Yes, I know the title is borrowed from Umberto Eco but I would like to use it to discuss Shakespeare’s famous quote about the rose smelling as sweet had it been called something else ( what about “takdadum”/ “pinchipoo”/ “ichupichu?). So if there is nothing to a name then why have it? We can be roll numbers or unique ID numbers? The thing is that as human beings we often derive our identities from our names though our personalities may well be something completely contrary to what our name is all about!
When I started this blog I called myself the “Unknown Indian”. However, over the forty nine odd posts I think I have been able to give out a flavor that is distinctly mine so today this “Unknown Indian” would like to devote her fiftieth post to her public identity – her name. Please note though – it is about my name not about me the person.
I do not know why I have been named MEERA. When I ask my parents they are not able to throw much light on this either.. But my father says something about how my maternal grandfather suggested that I be called “Lakshmi” or “Kalyani” in true Tam Brahm style but thankfully my arrogant paternal grandfather dismissed him saying that only cows were called by that name in “our family”! The memories seem to stop with that..!
“MEERA” is a practical name to have if you are child trying to learn the alphabets and write your name. It consists of only five alphabets in English and two in Hindi, Bangla and Tamil with only two “matras”. Having been brought up in Bengal, MEERA was a simple name that sat easily on the Bengali tongue. I also found later on in life that it could not be mispronounced by the Tamil tongue which has a problem with the “D” and “T” being used interchangeably! I personally like vowel sounds and there are three of them in my name.
As I grew older I found a peculiar problem cropping up. My friends and peers started to suddenly tease me about “Krishna” “Mohan” “Giridhar Gopal” etc!!! I have cried buckets full after these instances in my teens. College was worse as I moved to a co ed institution where there were actually real fellows with these names. Even if I talked twice to someone with any of those names I would be teased mercilessly!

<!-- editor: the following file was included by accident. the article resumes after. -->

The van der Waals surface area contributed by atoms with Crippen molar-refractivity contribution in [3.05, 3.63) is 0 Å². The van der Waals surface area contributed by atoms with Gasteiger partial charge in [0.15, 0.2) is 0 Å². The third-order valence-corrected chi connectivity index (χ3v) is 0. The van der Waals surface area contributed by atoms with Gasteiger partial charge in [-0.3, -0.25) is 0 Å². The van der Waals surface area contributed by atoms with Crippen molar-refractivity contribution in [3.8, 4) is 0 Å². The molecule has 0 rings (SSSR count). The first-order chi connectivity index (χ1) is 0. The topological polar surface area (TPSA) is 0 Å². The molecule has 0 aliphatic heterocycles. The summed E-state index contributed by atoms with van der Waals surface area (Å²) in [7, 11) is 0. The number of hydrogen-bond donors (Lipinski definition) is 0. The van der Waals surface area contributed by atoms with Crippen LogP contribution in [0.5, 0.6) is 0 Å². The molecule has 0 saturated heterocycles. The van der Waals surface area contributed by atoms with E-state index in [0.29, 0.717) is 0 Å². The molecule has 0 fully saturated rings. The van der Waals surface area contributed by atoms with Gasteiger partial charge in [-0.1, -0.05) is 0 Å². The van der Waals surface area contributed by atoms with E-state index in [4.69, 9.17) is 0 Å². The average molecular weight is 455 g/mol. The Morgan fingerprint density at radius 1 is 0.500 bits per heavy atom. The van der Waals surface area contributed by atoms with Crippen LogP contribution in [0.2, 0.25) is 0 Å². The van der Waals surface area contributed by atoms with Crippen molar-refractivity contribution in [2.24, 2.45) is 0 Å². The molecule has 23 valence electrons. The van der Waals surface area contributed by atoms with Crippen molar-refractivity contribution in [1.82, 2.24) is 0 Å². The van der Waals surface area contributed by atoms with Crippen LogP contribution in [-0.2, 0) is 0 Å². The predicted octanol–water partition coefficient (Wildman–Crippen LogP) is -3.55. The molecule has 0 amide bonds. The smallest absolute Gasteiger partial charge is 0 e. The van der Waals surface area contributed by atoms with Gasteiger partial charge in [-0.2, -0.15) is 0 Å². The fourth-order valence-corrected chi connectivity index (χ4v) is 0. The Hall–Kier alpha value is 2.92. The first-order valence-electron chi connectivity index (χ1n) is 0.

As I grew older I came to terms with this situation. I also started reading up about “Meerabai”- the queen from Rajasthan. Though a lot has been written about her devotion to “Krishna” and her role in the “Bhakti movement” or the religious transformation in medieval India, what we probably do not appreciate is her fiercely independent spirit – which was very unique for a woman of her times. She followed her music and was not submissive either to her husband or to the king. As a royal lady she came out of the palace and mingled with the common people reaching out to them through her music. If you hear the words of her songs you will find that a lot of it is beyond “Bhakti” – it has “Shringar” over tones with love and longing of a woman verbalized. I like to think that it was her way of coping with the situation of being married to someone she did not love and so she created this mythical lover giving him the status of God. The film “Meera” by Gulzar probably potrays this the best. I also do not believe the myths about her not being affected by the various attempts made to kill her. I think given the conditions of those times, she must have been definitely executed. Gulzar leaves it unsaid towards the end of the film
But “MEERA” I realized slowly was not just an Indian name. While on one of my travels abroad, I was asked if I was Jewish or if I was from an East European Country ( the later by people who I was in touch through email correspondence. Otherwise my typically Indian features are a sure giveaway about which continent I am form) . “MEERA” to people of these ethnicities is “Mira”.
I like the pan Indian character of my name- Meeraji, Meeradi, Meeraben….!I was once planning a visit to a remote village in Sunderbans in West Bengal. While discussing the logistics with the head of the organization that was facilitating the visit, I was surprised to note that the gentleman , assumed that I was Bengali. I heard him talk on the phone to his colleague telling him “Oh, she is a Bengali married to a South Indian!!” I guess my fluency in Bangla had as much to do with it as the name but all the same I was quite tickled! But I have noticed that Bengalis spell my name with a “I”and not the “double E”. Even my favourite author Amitav Ghosh while signing an autograph for me has spelt my name as “Mira”.
MEERA is an easy name to have if you are in an inter religious marriage like me. My Syrian Christian in laws are as comfortable with it as my Tam Brahm family. I am sometimes immensely thankful to my parents for not burdening me with a name that may have raised unrealistic expectations. Names like Mriganayani, Meenakshi, Rukhsana, Kayalvizhi are some examples. One expects the person to live up to such names! At the same time I am glad I was not called something as insipid as Sheila where I would have been tempted to constantly do something to draw attention to myself. A name like “Mamta” would have also been a burden conjouring up as it does, images of someone matronly. I may have then felt compelled to do something really drastic to change that impression.
The rose folks, therefore requires a name that gives it that distinct identify. So, here I am yours truly- MEERA of the Unknown Indian fame. Thankfully a sensible name with a hint of history to it but something that sits easily across cultures, generations and tongues.